Many prior studies have uncovered evidence for local adaptation using reciprocal transplant experiments. However, these studies are rarely conducted for a long enough time to observe succession and competitive dynamics in a community context, limiting inferences for long-lived species. Furthermore, the genetic basis of local adaptation and genetic associations with climate has rarely been identified. Here, we report on a long-term (6-year) experiment conducted under natural conditions focused on Andropogon gerardii, the dominant grass of the North American Great Plains tallgrass ecosystem. We focus on this foundation grass that comprises 80% of tallgrass prairie biomass and is widely used in 20,000 km 2 of restoration. Specifically, we asked the following questions: (a) Whether ecotypes are locally adapted to regional climate in realistic ecological communities. (b) Does adaptive genetic variation underpin divergent phenotypes across the climate gradient? (c) Is there evidence of local adaptation if the plants are exposed to competition among ecotypes in mixed ecotype plots? Finally, (d) are local adaptation and genetic divergence related to climate? Reciprocal gardens were planted with 3 regional ecotypes (originating from dry, mesic, wet climate sources) of Andropogon gerardii across a precipitation gradient (500–1,200 mm/year) in the US Great Plains. We demonstrate local adaptation and differentiation of ecotypes in wet and dry environments. Surprisingly, the apparent generalist mesic ecotype performed comparably under all rainfall conditions. Ecotype performance was underpinned by differences in neutral diversity and candidate genes corroborating strong differences among ecotypes. Ecotype differentiation was related to climate, primarily rainfall. Without long-term studies, wrong conclusions would have been reached based on the first two years. Further, restoring prairies with climate-matched ecotypes is critical to future ecology, conservation, and sustainability under climate change.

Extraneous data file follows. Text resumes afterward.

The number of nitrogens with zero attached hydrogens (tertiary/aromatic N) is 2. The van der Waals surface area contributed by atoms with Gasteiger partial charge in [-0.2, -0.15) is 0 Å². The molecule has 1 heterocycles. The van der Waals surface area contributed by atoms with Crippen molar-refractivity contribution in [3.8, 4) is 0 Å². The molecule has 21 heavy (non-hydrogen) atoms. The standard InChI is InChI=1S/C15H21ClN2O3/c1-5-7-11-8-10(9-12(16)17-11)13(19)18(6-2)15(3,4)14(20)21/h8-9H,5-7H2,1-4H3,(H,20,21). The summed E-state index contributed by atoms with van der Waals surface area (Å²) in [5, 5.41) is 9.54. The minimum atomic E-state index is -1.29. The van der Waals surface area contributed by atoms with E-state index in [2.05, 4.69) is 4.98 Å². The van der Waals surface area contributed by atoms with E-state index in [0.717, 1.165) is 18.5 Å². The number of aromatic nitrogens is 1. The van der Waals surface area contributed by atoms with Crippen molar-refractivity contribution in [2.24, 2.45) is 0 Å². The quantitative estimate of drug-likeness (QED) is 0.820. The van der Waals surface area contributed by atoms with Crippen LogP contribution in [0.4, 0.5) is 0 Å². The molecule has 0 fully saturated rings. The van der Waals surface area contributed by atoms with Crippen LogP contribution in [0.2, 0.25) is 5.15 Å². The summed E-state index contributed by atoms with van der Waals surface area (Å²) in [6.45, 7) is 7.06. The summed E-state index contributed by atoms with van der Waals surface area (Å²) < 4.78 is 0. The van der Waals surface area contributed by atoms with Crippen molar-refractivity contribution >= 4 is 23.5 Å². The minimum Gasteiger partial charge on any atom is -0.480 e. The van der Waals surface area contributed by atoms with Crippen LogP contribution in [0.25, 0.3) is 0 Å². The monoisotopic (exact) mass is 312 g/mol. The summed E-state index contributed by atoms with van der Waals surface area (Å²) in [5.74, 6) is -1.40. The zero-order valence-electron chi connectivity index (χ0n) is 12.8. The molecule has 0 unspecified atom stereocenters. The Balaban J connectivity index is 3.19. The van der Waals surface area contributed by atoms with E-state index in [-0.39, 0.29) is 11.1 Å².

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Global Change Biology



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This work is licensed under a Creative Commons Attribution 4.0 International License.


© 2018 John Wiley & Sons Ltd


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